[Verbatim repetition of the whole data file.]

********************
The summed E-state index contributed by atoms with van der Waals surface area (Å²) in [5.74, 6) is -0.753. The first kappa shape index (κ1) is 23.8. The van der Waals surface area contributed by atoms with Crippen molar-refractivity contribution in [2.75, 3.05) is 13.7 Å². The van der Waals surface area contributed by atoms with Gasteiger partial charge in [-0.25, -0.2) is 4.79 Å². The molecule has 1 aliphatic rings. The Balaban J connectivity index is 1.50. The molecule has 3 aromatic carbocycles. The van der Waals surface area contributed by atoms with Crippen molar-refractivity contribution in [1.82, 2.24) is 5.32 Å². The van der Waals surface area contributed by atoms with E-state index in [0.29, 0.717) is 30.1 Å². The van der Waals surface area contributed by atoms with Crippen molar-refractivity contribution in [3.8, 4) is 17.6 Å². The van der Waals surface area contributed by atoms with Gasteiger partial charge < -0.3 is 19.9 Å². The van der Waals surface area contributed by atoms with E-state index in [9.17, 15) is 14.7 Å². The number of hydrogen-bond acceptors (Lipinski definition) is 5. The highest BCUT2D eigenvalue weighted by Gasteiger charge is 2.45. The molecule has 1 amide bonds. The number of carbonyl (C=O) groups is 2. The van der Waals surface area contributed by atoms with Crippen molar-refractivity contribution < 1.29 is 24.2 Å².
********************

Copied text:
The summed E-state index contributed by atoms with van der Waals surface area (Å²) in [5.74, 6) is -0.753. The first kappa shape index (κ1) is 23.8. The van der Waals surface area contributed by atoms with Crippen molar-refractivity contribution in [2.75, 3.05) is 13.7 Å². The van der Waals surface area contributed by atoms with Gasteiger partial charge in [-0.25, -0.2) is 4.79 Å². The molecule has 1 aliphatic rings. The Balaban J connectivity index is 1.50. The molecule has 3 aromatic carbocycles. The van der Waals surface area contributed by atoms with Crippen molar-refractivity contribution in [1.82, 2.24) is 5.32 Å². The van der Waals surface area contributed by atoms with E-state index in [0.29, 0.717) is 30.1 Å². The van der Waals surface area contributed by atoms with Crippen molar-refractivity contribution in [3.8, 4) is 17.6 Å². The van der Waals surface area contributed by atoms with Gasteiger partial charge < -0.3 is 19.9 Å². The van der Waals surface area contributed by atoms with E-state index in [9.17, 15) is 14.7 Å². The number of hydrogen-bond acceptors (Lipinski definition) is 5. The highest BCUT2D eigenvalue weighted by Gasteiger charge is 2.45. The molecule has 1 amide bonds. The number of carbonyl (C=O) groups is 2. The van der Waals surface area contributed by atoms with Crippen molar-refractivity contribution < 1.29 is 24.2 Å².